The social election: The week of gay marriage

The social election: The week of gay marriage

The truth is that national elections often touch on very sensitive subject matter that riles up a whole host of emotions within the electorate.  Australian politics seems to be no different in how personally intimate choices can spill into the political spotlight. 

B&T Magazine
Posted by B&T Magazine

Whether it is a candidate’s stance on marriage equality or their personal views on immigration, political parties are internally wired to always be on the look out for opportunities to paint the opposition as “out of touch” with the mainstream.

This week probably marks the moment of this election cycle that marriage equality and lesbian, gay, bisexual, and transgender (LGBT) advocates can point to as a watershed moment.   Not only did Tony Abbott slip up on camera with his ‘fashion of the moment’ remark on gay marriage — (a clip that I’ve now seen on TV what seems like an infinite number of times, but also have read about online across most widely read Australian news outlets) — but his political rivals pounced on it quickly.

In fact, Labor has used social channels brilliantly to really amplify its position on marriage equality and to differentiate it on this topic. 

First, a brand new microsite is up that very clearly links Kevin Rudd and Labor as the more progressive party on the subject.  Its Time For Marriage Equality seems to have launched this week and is already making ripples across the social sphere.  It is a very simple site that does three very important things:

 1) It clearly and prominently displays video content of Kevin Rudd pledging his stance and how he’s “proud to stand with all Australians who believe it's time for marriage equality.” At the time of this writing, the video has been viewed over 9000 times.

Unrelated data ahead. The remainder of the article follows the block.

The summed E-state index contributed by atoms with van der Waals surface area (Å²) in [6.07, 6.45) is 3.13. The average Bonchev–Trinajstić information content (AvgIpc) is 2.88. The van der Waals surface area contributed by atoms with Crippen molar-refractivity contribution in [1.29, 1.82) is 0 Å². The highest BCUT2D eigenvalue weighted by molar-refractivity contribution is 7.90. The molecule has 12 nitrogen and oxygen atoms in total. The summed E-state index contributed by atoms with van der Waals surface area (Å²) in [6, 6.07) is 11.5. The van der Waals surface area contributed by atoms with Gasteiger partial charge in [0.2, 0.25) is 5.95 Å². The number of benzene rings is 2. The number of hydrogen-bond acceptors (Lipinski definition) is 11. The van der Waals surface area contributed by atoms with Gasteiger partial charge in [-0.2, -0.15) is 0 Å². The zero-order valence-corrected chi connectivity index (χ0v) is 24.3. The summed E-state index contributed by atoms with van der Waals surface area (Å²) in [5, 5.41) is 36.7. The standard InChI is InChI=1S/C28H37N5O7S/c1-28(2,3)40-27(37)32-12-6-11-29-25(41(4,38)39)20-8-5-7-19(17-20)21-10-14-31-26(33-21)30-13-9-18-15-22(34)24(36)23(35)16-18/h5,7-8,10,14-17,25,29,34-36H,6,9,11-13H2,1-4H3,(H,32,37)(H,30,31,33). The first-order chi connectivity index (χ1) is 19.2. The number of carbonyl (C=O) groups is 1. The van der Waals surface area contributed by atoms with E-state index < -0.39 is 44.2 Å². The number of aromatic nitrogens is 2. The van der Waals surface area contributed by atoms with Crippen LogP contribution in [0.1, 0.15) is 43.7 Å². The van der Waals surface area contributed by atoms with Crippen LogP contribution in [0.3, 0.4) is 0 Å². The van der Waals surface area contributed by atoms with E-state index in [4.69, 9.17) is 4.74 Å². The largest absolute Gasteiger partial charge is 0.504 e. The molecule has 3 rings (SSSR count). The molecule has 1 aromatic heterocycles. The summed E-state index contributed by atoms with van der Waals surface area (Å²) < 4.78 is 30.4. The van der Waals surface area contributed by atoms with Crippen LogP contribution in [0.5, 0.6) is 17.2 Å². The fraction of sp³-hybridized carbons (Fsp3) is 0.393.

2) It asks like-minded Australian’s to pledge their support by providing their contact information. (Over 8500 have done so already.)

3) It solicits people to share, in their very own words, why this is an issue that is important to them.  Very cleverly, this solicitation isn’t something that just disappears into the virtual ether, but rather is automatically re-tweeted in what appears to be a brand new twitter account as well.  

To ensure those personal stories are aggregated and grouped together, most of those retweets are leveraging a combination of the #AusPol, #AusVotes, and #ItsTime hashtags.  And to provide a little context regarding how frequently those hashtags are being used, I leveraged a third party listening platform to quickly take a snapshot of the frequency of those specific hashtags appearing on Twitter from Australian accounts in the past week.

 It was a pretty telling exercise.  All three have had a pretty significant explosion in their use, and when it comes to gaining share of voice and building sentiment online, a big part of the challenge is having people see and engage with your content.  (For those keeping track, #AusVotes went from nearly 50k uses to just over 85k, #AusPol went from 127,000 mentions to just over 138,000, and #ItsTime went from approximately 17 to over 2400.) 

Sure, you can always argue that those numbers mean nothing.  But, in doing so would choose to ignore the fact that that more and more people are actively trying to engage via social channels and that even the most sensitive and personal subject matter, like marriage equality, isn’t off limits in the Australian political reality. 

Yianni Konstantopoulos is the managing director of Social@Ogilvy